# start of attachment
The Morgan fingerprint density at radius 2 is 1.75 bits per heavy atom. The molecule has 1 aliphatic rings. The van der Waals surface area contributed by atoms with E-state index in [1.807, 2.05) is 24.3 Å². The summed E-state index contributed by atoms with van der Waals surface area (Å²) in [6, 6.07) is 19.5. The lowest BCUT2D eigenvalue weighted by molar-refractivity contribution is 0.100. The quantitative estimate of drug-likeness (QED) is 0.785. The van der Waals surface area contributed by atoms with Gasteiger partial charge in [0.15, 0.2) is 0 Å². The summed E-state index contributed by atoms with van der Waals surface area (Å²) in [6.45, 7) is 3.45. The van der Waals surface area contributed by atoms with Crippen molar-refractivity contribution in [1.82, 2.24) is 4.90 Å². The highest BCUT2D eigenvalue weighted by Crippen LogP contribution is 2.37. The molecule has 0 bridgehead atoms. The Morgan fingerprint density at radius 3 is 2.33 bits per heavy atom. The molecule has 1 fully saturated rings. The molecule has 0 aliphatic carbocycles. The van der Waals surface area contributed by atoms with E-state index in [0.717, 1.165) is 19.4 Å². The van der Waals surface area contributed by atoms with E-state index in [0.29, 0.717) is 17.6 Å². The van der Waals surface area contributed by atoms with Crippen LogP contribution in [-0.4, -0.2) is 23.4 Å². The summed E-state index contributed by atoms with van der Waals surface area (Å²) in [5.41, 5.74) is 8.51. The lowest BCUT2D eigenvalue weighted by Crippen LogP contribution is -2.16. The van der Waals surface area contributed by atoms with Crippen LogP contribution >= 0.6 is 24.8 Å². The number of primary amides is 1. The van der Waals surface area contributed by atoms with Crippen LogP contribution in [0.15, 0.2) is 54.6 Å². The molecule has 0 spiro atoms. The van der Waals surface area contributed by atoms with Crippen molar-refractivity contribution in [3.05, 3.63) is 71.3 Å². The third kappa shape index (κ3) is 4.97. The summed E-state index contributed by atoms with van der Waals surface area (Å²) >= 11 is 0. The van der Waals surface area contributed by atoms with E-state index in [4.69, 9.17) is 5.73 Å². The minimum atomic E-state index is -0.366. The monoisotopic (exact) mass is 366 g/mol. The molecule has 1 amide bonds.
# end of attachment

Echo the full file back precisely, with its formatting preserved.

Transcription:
The Morgan fingerprint density at radius 2 is 1.75 bits per heavy atom. The molecule has 1 aliphatic rings. The van der Waals surface area contributed by atoms with E-state index in [1.807, 2.05) is 24.3 Å². The summed E-state index contributed by atoms with van der Waals surface area (Å²) in [6, 6.07) is 19.5. The lowest BCUT2D eigenvalue weighted by molar-refractivity contribution is 0.100. The quantitative estimate of drug-likeness (QED) is 0.785. The van der Waals surface area contributed by atoms with Gasteiger partial charge in [0.15, 0.2) is 0 Å². The summed E-state index contributed by atoms with van der Waals surface area (Å²) in [6.45, 7) is 3.45. The van der Waals surface area contributed by atoms with Crippen molar-refractivity contribution in [1.82, 2.24) is 4.90 Å². The highest BCUT2D eigenvalue weighted by Crippen LogP contribution is 2.37. The molecule has 0 bridgehead atoms. The Morgan fingerprint density at radius 3 is 2.33 bits per heavy atom. The molecule has 1 fully saturated rings. The molecule has 0 aliphatic carbocycles. The van der Waals surface area contributed by atoms with E-state index in [0.717, 1.165) is 19.4 Å². The van der Waals surface area contributed by atoms with E-state index in [0.29, 0.717) is 17.6 Å². The van der Waals surface area contributed by atoms with Crippen LogP contribution in [-0.4, -0.2) is 23.4 Å². The summed E-state index contributed by atoms with van der Waals surface area (Å²) in [5.41, 5.74) is 8.51. The lowest BCUT2D eigenvalue weighted by Crippen LogP contribution is -2.16. The van der Waals surface area contributed by atoms with Crippen LogP contribution >= 0.6 is 24.8 Å². The number of primary amides is 1. The van der Waals surface area contributed by atoms with Crippen LogP contribution in [0.15, 0.2) is 54.6 Å². The molecule has 0 spiro atoms. The van der Waals surface area contributed by atoms with Crippen molar-refractivity contribution in [3.05, 3.63) is 71.3 Å². The third kappa shape index (κ3) is 4.97. The summed E-state index contributed by atoms with van der Waals surface area (Å²) >= 11 is 0. The van der Waals surface area contributed by atoms with E-state index in [4.69, 9.17) is 5.73 Å². The minimum atomic E-state index is -0.366. The monoisotopic (exact) mass is 366 g/mol. The molecule has 1 amide bonds.